Rick Perry's Ebola test AUSTIN, Texas — Ebola came to Texas. And Rick Perry went to Europe. Now the Republican governor, a likely presidential contender, is back in Austin and scrambling to avoid a damaging perception problem like the “oops” moment that doomed his first shot at the White House. At first, Perry seemed to have everything under control. When a man in Dallas was diagnosed with the deadly virus, Perry held an Oct. 1 news conference, assuring the public that “there are few places in the world better equipped to meet the challenges posed by this case.” When more people were quarantined, he launched a task force and told Texans to “rest assured our system is working as it should.” But then he left Sunday for a long-planned 7-day trip designed to burnish his foreign policy credentials. During his absence, two more cases of Ebola were confirmed, both of them involving Texas nurses who had dealt with the first patient. The governor cut his trip short and rushed home on Thursday, only to encounter criticism for leaving in the first place; Democrats charged that he was more focused on looking presidential overseas than on fixing a big problem at home.
See? It's all Rick Perry's fault, not Obama's.

Defense attorneys have filed a motion to quash and dismiss the indictment of Rick Perry, once again bringing into focus the divisive nature of the charges filed against the Texas Governor. According to the motion, Perry's lawyers are banking on the illegal nature of the indictment itself, saying that “[c]ontinued prosecution of Governor Perry on the current indictment is unprecedented, insupportable and simply impermissible. This attempt to criminalize the political process should not be tolerated by this Court or any Texas court. Otherwise, overzealous prosecutors will be given free reign to use the grand jury process to chill political decisions by Texas’ Governors.” This is the second of two separate sets of motions aimed at getting the case thrown out. The first, a writ of habeas corpus, was filed in late August. The concern here isn't that the outcome itself of the trial will affect Perry's chances at the presidency, but that the legal process will overlap with prime campaign time.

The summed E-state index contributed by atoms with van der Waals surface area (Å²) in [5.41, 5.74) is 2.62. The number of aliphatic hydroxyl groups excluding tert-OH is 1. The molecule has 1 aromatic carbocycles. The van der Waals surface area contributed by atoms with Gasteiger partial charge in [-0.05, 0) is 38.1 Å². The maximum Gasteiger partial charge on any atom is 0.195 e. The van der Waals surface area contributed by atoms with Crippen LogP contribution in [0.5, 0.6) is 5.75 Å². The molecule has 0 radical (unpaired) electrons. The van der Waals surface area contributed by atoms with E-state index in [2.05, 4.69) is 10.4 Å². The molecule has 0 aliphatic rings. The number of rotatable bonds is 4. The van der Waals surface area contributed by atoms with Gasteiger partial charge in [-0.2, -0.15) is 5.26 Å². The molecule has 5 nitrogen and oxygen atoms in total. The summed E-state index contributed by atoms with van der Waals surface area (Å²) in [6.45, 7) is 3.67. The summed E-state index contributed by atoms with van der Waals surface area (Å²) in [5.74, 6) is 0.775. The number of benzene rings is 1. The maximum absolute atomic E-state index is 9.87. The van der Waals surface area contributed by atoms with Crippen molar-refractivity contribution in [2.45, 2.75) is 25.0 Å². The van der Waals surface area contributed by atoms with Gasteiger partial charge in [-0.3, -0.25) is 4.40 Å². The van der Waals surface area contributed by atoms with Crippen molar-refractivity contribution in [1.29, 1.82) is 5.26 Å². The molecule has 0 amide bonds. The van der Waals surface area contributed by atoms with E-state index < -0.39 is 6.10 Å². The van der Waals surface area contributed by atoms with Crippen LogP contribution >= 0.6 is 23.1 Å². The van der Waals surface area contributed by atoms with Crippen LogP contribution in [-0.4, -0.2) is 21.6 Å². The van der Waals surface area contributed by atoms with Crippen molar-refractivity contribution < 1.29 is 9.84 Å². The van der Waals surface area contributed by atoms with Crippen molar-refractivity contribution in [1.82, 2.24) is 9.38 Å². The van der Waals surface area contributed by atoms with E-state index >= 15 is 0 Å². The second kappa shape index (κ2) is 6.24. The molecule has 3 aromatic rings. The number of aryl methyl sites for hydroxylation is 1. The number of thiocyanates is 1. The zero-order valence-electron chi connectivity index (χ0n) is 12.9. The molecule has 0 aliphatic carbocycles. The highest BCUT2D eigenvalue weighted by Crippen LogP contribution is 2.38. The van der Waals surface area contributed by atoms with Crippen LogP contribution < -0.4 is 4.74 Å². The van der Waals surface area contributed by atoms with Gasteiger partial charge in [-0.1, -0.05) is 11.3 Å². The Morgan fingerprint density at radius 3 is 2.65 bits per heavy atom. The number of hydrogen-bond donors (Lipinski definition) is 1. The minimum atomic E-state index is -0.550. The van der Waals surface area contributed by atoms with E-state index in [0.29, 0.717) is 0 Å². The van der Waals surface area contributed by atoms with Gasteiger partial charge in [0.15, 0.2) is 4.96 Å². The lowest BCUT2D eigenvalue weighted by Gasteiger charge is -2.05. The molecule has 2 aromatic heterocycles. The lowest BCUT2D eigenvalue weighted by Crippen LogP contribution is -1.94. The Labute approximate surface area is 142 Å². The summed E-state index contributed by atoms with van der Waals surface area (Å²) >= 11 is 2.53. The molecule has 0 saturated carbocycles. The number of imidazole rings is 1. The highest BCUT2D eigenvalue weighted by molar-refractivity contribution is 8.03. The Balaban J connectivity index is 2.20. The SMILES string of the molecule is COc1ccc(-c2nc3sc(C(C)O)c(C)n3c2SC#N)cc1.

Democrats are still smiling over the recent felony indictment of Rick Perry, even as the Governor's legal team is taking steps in court to reveal the spurious nature of the charges. One consequence of the indictment, however, has thrown conservatives in Texas for a loop. Texas media began reporting last week that because of the charges against him, Governor Perry's concealed carry license has been suspended by operation of law. §411.187 of the Texas Government Code states that the Department of Public Safety shall suspend (not revoke, as it has been reported) a concealed carry license if the license holder is charged with the commission of a felony under an information or indictment. The same section of the statute states in part that if the suspension is due to a felony indictment, that the Department shall suspend the license until dismissal of the charges.

Texas Governor Rick Perry has filed for a writ of habeas corpus barring his prosecution for use of his veto power. The full filing is embedded at the bottom of this post. Via KENS5 News:
Attorneys for Gov. Rick Perry have filed a 60-page writ of habeas corpus to dismiss the charges filed against the governor. The writ claims the charges of abuse of power and coercion filed against Perry are unconstitutional and that Perry was simply exercising his constitutional veto powers when he vetoed funding for the Public Integrity Unit last summer. "By seeking to criminalize not merely the veto itself, but the Governor's explanation for it as well, this prosecution also violates the Governor's rights under Free Speech Clauses of the United States and Texas Constitution..." the writ says in part. The writ also says the indictment violates the constitutional separation of powers and the speech or debate clause in the Texas Constitution.
Here's part of the Introduction summarizing that the motion is based on claims of unconstitutionality, reserving the right to move later on to quash the indictments on the merits: